Biden’s Choice: Win or Lose in Ukraine?

Thursday, April 7, 2022
Image credit: 
Poster US 2330, Poster collection, Hoover Institution Library & Archives.

Image credit: 
Poster US 2330, Poster collection, Hoover Institution Library & Archives.

In 1940, President Roosevelt, faced with a reluctant public and Congress, employed bold stratagems to deliver military aid to beleaguered England. Today, President Biden, faced with a pro-military aid public and Congress, resists giving heavy arms to Ukraine. Ukraine is requesting those weapons (MiGs, artillery, armored vehicles) to retake territory. Biden refuses to deliver them. This must change.

“What is NATO doing? Is it being run by Russia?” a frustrated President Zelenskyy asked on 26 March, “Ukraine needs tanks, planes, anti-aircraft-defense and anti-ship missiles. Our allies have these resources, but they prefer to allow them collect dust in their warehouses. We are only asking for 1 per cent of what NATO has, nothing more.”

In early March, Poland offered thirty MiG 29s. Secretary of State Blinken gave the request a “green light.” In response, Putin off-handedly threatened nuclear retaliation. President Biden then vetoed the MiG 29s. His timidity is cast into sharp release when compared to Russia during the Vietnam war. In 1966, America’s nuclear superiority was overwhelming: the US possessed 5,000 nuclear warheads versus 550 in the Soviet Union. The Soviets felt the only stable nuclear situation was one in which one side had clear superiority over the other. They knew they were on the losing side in any escalation, but they were unfazed. They supplied North Vietnam with the heavy arms to kill thousands of American soldiers and secure a victory for North Vietnam.

Unlike President Biden, the Soviets didn’t flinch. They provided hundreds of Russian-made MiGs, which engaged our jets in air-to-air combat; Biden won’t green light thirty MiGs for Ukraine. About 3,000 Soviet advisers were stationed inside North Vietnam, with many operating its air defense systems. Bizarrely, our military brags that it is not training Ukrainians, not even inside Poland. The Soviet Union provided North Vietnam with 2,000 tanks and 7,000 artillery pieces. Our troops on muddy outposts like Khe Sanh and Con Thien were shelled day and night by Russian artillery. Today, Russian artillery is hammering Ukrainian cities, but the White House will not transfer artillery to Ukrainians. Similarly, anti-ship missiles have been withheld, because sinking Russian ships would inflict too high a cost.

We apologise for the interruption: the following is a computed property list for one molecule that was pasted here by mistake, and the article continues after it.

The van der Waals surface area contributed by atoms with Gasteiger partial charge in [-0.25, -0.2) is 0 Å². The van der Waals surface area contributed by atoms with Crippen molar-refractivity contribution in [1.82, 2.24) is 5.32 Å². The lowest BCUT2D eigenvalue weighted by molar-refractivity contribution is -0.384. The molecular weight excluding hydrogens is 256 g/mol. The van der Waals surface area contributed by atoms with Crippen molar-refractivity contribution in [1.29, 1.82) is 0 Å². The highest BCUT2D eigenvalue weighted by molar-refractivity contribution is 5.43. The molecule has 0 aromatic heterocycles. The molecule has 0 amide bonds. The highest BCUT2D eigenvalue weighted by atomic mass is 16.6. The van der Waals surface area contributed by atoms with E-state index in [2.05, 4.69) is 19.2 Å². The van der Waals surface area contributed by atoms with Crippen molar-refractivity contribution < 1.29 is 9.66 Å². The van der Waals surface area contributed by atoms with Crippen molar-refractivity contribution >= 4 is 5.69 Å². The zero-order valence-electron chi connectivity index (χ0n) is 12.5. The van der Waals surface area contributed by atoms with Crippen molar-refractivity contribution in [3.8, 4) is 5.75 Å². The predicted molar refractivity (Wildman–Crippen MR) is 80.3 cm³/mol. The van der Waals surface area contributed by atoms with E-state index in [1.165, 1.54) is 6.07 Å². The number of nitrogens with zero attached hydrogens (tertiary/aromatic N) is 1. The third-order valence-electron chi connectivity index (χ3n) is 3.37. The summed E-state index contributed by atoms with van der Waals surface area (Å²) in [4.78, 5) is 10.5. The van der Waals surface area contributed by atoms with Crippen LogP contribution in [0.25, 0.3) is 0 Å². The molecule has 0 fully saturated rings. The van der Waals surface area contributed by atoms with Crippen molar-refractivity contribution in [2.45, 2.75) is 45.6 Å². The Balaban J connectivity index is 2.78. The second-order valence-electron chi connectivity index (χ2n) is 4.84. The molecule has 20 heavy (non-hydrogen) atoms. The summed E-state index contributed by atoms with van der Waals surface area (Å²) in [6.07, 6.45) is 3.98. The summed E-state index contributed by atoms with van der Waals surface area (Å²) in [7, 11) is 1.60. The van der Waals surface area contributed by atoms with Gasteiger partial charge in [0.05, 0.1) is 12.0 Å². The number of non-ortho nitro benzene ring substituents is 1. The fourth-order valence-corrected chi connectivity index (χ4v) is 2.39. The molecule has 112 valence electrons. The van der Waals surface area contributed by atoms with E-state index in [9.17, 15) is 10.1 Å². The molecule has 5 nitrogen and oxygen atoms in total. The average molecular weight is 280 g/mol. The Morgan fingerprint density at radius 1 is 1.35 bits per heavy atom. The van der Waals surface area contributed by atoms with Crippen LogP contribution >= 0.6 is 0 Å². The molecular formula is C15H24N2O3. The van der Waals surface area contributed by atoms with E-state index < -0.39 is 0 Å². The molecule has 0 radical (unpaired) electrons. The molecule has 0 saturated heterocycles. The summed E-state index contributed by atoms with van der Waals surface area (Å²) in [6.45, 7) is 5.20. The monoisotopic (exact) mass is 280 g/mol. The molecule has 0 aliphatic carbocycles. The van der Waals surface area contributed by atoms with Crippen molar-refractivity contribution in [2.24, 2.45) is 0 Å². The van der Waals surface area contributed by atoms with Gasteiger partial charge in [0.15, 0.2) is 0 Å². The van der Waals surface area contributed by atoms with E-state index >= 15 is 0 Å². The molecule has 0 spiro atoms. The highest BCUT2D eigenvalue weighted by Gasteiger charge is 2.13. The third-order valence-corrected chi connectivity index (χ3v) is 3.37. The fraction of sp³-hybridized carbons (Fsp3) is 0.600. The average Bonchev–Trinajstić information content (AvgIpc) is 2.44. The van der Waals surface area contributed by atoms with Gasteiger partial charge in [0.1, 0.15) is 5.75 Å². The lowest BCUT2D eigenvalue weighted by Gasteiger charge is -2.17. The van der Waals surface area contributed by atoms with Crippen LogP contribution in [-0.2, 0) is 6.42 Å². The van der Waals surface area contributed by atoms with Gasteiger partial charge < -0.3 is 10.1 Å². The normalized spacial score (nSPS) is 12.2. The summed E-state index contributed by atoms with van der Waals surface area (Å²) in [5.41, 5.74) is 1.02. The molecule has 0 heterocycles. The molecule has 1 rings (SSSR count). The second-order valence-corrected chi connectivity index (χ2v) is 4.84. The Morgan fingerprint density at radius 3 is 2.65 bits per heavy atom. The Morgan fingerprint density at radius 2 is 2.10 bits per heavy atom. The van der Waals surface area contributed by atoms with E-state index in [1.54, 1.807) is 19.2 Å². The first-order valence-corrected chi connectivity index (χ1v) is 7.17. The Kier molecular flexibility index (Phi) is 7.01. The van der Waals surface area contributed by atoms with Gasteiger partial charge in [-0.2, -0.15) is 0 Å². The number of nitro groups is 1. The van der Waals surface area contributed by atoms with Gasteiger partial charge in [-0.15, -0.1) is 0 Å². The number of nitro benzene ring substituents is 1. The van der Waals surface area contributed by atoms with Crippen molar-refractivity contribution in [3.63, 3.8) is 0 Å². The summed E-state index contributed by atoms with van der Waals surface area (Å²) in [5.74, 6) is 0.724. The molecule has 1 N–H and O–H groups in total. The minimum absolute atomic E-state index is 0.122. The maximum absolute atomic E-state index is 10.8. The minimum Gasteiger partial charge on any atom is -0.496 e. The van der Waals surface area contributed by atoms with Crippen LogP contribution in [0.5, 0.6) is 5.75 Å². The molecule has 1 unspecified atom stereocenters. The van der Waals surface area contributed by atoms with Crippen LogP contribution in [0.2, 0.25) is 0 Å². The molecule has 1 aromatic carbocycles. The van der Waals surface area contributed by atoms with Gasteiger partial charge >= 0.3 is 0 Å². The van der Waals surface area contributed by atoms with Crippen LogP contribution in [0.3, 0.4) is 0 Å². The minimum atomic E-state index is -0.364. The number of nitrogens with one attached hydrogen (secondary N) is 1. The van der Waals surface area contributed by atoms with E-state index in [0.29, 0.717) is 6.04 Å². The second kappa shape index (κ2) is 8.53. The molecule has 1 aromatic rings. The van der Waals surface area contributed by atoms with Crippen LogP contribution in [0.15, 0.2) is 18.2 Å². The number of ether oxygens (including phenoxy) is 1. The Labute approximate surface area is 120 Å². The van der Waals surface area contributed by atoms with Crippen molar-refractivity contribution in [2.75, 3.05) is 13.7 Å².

The nuclear balance of terror has shifted since the Vietnam War. Such is the specter of the nuclear threat that no nation will fight alongside Ukraine. Unfortunately, the refusal to provide Ukraine with heavy arms to defend its own territory is setting a terrible precedent. It provides a persuasive rationale for many nations to acquire nuclear weapons. An aggressor with nuclear weapons can invade another country without fear of a conventional counter-offensive into his homeland. Conversely, a defender armed with nuclear weapons is less apt to be invaded in the first place.

“NATO doesn’t want to admit us,” Zelenskyy said. “I think it’s a mistake because if we join NATO, we make NATO much stronger.”

But that is not going to happen, precisely due to Russia’s nuclear arsenal. So where does this leave Ukraine? Two months ago, Biden believed his threat of economic sanctions would deter Putin. When his threat failed and Putin invaded, Biden later contradicted himself, claiming sanctions cannot deter an aggressor. It’s hard not to conclude that Biden and his advisers had expected a swift Russian victory, with the West indulging in rhetorical outrage while quickly returning to post-war trade and relationships. But Ukraine did not crack.

Retired U.S. Army General Jack Keane claims the White House is now encouraging Ukraine to quickly “make a deal” with Moscow. After talking with Biden for many hours over the past month, Zelenskyy is now publicly skeptical about the resolve of the American president.